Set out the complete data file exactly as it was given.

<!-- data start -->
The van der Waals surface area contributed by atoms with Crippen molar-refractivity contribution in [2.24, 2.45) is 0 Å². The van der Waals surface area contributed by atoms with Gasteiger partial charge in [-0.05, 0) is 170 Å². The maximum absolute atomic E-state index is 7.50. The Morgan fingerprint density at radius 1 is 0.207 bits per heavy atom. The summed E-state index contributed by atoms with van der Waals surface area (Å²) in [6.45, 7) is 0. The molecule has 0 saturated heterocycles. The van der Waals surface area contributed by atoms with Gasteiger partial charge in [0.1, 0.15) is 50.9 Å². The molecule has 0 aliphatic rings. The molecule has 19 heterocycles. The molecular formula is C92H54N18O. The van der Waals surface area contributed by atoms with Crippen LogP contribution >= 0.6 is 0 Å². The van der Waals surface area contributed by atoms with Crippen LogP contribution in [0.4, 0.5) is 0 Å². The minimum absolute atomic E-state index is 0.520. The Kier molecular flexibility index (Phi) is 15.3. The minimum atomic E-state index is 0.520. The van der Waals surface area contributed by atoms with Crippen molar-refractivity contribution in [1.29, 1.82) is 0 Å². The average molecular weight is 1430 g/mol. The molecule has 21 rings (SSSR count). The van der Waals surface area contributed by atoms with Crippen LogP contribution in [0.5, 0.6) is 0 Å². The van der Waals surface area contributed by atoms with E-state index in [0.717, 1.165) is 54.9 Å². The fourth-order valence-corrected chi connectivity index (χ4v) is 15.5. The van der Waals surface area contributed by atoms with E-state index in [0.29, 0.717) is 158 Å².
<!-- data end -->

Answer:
The van der Waals surface area contributed by atoms with Crippen molar-refractivity contribution in [2.24, 2.45) is 0 Å². The van der Waals surface area contributed by atoms with Gasteiger partial charge in [-0.05, 0) is 170 Å². The maximum absolute atomic E-state index is 7.50. The Morgan fingerprint density at radius 1 is 0.207 bits per heavy atom. The summed E-state index contributed by atoms with van der Waals surface area (Å²) in [6.45, 7) is 0. The molecule has 0 saturated heterocycles. The van der Waals surface area contributed by atoms with Gasteiger partial charge in [0.1, 0.15) is 50.9 Å². The molecule has 0 aliphatic rings. The molecule has 19 heterocycles. The molecular formula is C92H54N18O. The van der Waals surface area contributed by atoms with Crippen LogP contribution >= 0.6 is 0 Å². The van der Waals surface area contributed by atoms with Crippen LogP contribution in [0.4, 0.5) is 0 Å². The minimum absolute atomic E-state index is 0.520. The Kier molecular flexibility index (Phi) is 15.3. The minimum atomic E-state index is 0.520. The van der Waals surface area contributed by atoms with Crippen molar-refractivity contribution in [1.29, 1.82) is 0 Å². The average molecular weight is 1430 g/mol. The molecule has 21 rings (SSSR count). The van der Waals surface area contributed by atoms with Crippen LogP contribution in [0.5, 0.6) is 0 Å². The van der Waals surface area contributed by atoms with E-state index in [0.717, 1.165) is 54.9 Å². The fourth-order valence-corrected chi connectivity index (χ4v) is 15.5. The van der Waals surface area contributed by atoms with E-state index in [0.29, 0.717) is 158 Å².